Share this article on:

Is the FDA's Newly Approved Transcutaneous Electrical Nerve Stimulation Device for Migraine Ready for Primetime?

Moran, Mark

doi: 10.1097/01.NT.0000446545.36066.98
Back to Top | Article Outline


Migraine experts assess the clinical utility of a newly approved Food and Drug Administration device for migraine, which applies transcutaneous electrical nerve stimulation to the trigeminal nerve.

The US Food and Drug Administration (FDA) approved the marketing of Cefaly, a transcutaneous electrical nerve stimulation (TENS) device for prevention of migraine on March 11. But while migraine experts told Neurology Today the approval is a generally welcome advance that may be helpful to some patients, they said evidence is far from conclusive, noting that the “performance bar” for medical devices is much lower than it is for pharmaceuticals and that patients should not expect a panacea.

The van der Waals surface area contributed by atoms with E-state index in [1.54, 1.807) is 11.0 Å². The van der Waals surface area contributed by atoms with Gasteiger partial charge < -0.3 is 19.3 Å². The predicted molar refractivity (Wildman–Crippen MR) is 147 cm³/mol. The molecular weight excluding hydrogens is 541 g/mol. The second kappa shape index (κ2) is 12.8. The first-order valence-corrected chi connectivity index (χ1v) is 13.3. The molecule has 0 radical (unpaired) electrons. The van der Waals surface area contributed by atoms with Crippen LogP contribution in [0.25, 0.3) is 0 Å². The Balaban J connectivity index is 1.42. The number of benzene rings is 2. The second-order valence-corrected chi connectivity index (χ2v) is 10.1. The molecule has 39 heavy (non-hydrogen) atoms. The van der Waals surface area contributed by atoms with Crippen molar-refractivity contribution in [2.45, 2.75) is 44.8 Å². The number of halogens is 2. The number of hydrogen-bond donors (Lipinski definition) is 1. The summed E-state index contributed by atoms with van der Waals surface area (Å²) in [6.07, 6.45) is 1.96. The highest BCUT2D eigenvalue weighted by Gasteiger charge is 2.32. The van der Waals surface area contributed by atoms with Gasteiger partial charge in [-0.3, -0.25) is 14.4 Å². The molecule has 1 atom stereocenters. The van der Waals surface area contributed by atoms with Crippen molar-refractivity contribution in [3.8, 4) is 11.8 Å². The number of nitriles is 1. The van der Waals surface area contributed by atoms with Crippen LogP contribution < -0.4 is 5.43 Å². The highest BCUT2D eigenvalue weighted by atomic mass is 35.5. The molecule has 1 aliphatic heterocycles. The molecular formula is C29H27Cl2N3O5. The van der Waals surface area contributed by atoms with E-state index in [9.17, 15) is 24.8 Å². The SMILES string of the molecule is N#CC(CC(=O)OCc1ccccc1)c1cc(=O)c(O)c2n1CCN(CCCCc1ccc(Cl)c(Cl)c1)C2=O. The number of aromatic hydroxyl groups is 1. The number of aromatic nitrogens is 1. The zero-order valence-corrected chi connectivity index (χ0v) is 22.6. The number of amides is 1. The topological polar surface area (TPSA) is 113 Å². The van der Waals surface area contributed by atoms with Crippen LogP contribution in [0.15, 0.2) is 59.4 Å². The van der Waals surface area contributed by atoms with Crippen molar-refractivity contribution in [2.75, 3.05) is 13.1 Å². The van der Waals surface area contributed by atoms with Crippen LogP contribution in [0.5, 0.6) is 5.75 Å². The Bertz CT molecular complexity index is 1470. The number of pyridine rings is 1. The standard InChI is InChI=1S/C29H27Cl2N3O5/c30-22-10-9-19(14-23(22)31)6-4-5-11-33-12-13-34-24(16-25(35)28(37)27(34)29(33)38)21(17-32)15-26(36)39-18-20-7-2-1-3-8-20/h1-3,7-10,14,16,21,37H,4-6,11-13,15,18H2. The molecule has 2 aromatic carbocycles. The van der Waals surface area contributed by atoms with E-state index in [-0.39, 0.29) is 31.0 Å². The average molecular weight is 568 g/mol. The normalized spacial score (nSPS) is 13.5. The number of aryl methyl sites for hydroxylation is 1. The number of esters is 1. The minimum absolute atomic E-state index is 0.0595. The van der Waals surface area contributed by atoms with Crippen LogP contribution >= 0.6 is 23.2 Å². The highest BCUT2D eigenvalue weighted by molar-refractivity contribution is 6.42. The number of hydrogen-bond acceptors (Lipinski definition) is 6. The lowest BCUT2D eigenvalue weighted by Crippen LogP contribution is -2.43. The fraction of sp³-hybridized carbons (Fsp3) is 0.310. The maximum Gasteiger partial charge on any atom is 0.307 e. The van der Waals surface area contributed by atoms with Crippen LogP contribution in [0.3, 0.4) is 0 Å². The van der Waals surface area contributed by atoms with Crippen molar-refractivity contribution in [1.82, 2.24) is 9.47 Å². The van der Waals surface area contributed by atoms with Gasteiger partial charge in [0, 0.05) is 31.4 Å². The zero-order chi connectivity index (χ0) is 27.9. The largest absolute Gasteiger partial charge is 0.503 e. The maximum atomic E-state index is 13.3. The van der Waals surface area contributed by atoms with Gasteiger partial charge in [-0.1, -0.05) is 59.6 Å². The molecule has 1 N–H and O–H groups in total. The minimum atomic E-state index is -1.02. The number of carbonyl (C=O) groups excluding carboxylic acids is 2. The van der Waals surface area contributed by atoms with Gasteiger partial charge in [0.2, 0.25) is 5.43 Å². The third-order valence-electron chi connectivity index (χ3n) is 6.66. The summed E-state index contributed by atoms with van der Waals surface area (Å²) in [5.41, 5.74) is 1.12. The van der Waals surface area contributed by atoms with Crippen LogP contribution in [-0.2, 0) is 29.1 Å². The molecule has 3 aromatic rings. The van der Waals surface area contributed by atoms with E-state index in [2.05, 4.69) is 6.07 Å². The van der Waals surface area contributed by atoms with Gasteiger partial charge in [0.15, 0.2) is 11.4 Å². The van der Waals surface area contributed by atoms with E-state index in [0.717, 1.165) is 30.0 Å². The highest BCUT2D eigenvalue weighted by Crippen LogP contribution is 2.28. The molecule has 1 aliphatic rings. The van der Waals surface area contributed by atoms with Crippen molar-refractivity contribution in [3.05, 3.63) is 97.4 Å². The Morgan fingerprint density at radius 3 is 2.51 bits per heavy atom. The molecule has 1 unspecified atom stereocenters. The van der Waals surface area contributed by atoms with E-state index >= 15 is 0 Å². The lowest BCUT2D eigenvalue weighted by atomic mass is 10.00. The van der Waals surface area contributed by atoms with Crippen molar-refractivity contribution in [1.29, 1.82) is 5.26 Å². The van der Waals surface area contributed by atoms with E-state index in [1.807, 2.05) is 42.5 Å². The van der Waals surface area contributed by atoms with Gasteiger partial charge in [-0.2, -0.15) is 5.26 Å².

The small, portable, battery-powered, TENS device resembles a plastic headband worn across the forehead and atop the ears, using a self-adhesive electrode. The device, which can cost about $350, applies an electric current to the skin and underlying body tissues to stimulate branches of the trigeminal nerve, which has been associated with migraine headaches. The user may feel a tingling or massaging sensation where the electrode is applied. The device is indicated for patients 18 years of age and older and should only be used once per day for 20 minutes, according to FDA.

Back to Top | Article Outline


The approval was based on a relatively small Belgian study that found the device to be safe and well-tolerated and a larger survey of patients who used the device for 40 days.